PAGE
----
Town Board Approves Mammoth Exhibit
RANDOLPH – A replica of the a mammoth’s head originally discovered in the village will be on permanent display in the Randolph Free Library later this summer,
During a meeting Wednesday, the town board approved the donation of the lifesize replica and its future display in the library. The town will now make arrangements to have it picked up from its current location in the New York State Museum in Albany.
The replica is based on the original Randolph mammoth that was discovered in May 1934 when workmen with the Randolph Fish Hatchery were digging a pond. The remains of the now-fossilized mammal were later determined to be a Columbian mammoth.
According to the National Parks Service, Columbian mammoths migrated from Canada south ultimately making their way to what is now Nicaragua and Honduras. One that was found in the Southern Tier was deemed rare in archeological circles.
According to NPS, a Columbian mammoth would have been so tall that a person would have to stand on the second floor of a building to touch its head. The mammoth has been determined to be approximately 12,000 years old according to the museum.
Today, the original mammoth is located in the New York State Museum. However, the museum had also used the replica to tour across various portions of the state. Previously, the replica has been on display in the Roger Tory Peterson Institute in Jamestown for six months between 2011 and 2012. The replica is of the head and tusks. While the board said arrangements had not been finalized to bring the replica to Randolph, town supervisor Dale Senn said it will arrive at the Randolph Free Library around June 1.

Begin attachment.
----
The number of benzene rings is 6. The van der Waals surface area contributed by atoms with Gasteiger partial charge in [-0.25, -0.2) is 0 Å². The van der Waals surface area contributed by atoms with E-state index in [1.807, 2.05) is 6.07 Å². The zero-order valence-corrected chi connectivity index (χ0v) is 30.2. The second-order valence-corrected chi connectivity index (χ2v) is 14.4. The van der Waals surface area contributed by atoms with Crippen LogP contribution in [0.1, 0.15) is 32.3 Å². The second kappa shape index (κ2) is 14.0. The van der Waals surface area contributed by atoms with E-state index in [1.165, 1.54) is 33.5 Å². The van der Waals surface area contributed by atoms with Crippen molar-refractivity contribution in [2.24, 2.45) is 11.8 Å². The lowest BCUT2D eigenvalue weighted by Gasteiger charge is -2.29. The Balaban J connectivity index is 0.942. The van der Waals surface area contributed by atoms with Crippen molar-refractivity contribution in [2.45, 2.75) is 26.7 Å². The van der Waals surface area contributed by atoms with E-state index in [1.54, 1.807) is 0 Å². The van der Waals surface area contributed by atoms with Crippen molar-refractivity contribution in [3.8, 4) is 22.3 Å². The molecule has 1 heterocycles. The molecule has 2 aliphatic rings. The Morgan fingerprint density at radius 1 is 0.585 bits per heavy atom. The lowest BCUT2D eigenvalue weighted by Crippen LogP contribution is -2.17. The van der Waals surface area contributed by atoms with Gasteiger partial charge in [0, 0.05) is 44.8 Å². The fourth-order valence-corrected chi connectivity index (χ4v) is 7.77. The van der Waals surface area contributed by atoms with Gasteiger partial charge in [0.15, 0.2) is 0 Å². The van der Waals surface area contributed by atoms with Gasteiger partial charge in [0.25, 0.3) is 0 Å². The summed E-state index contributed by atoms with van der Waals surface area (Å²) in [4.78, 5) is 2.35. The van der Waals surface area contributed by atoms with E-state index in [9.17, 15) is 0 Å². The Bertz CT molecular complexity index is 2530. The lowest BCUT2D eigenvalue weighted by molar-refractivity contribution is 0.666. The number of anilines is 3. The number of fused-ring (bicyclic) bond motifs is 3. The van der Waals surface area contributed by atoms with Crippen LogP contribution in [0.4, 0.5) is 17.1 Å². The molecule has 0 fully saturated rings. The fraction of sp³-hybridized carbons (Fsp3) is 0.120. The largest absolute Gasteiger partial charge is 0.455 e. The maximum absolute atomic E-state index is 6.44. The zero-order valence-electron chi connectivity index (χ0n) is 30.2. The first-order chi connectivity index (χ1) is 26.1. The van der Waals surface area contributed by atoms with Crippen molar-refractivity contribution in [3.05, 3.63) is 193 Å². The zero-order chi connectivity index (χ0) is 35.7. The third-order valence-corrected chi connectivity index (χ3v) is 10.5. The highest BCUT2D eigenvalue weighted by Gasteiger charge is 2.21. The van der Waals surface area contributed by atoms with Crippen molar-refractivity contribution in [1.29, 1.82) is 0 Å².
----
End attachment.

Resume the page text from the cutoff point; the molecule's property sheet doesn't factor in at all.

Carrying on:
The board also approved the purchase of a Motorola radio system for use on its ten highway department trucks. The purchase would also include two hand held units and a base unit. The radios would be used in the town’s dump trucks and pick-up trucks.
The radios will be used by members of the Randolph Highway Department during maintenance operations. The equipment will consist of hand-helds for crew members and in-cab units for the town’s trucks. The installation of equipment in each vehicle including radio units, antennas, and programming for bandwidth will cost $482 each. The base radio for the highway department shop will be $12000. Highway superintendent Cody Uhl did not have a price for the two hand held units. Uhl said that the installation will be paid for through funds in the town’s highway budget.
The board also agreed to allow use of Weeden Park on June 1 between 10 a.m. and 11. a.m. for the Filling The Gap motorcycle poker run. Filling The Gap is a non-profit organization based in Jamestown that encourages and supports development of services for those in Chautauqua County who experience poverty, distress, and otherwise are underprivileged. The organization especially works to help people with disabilities.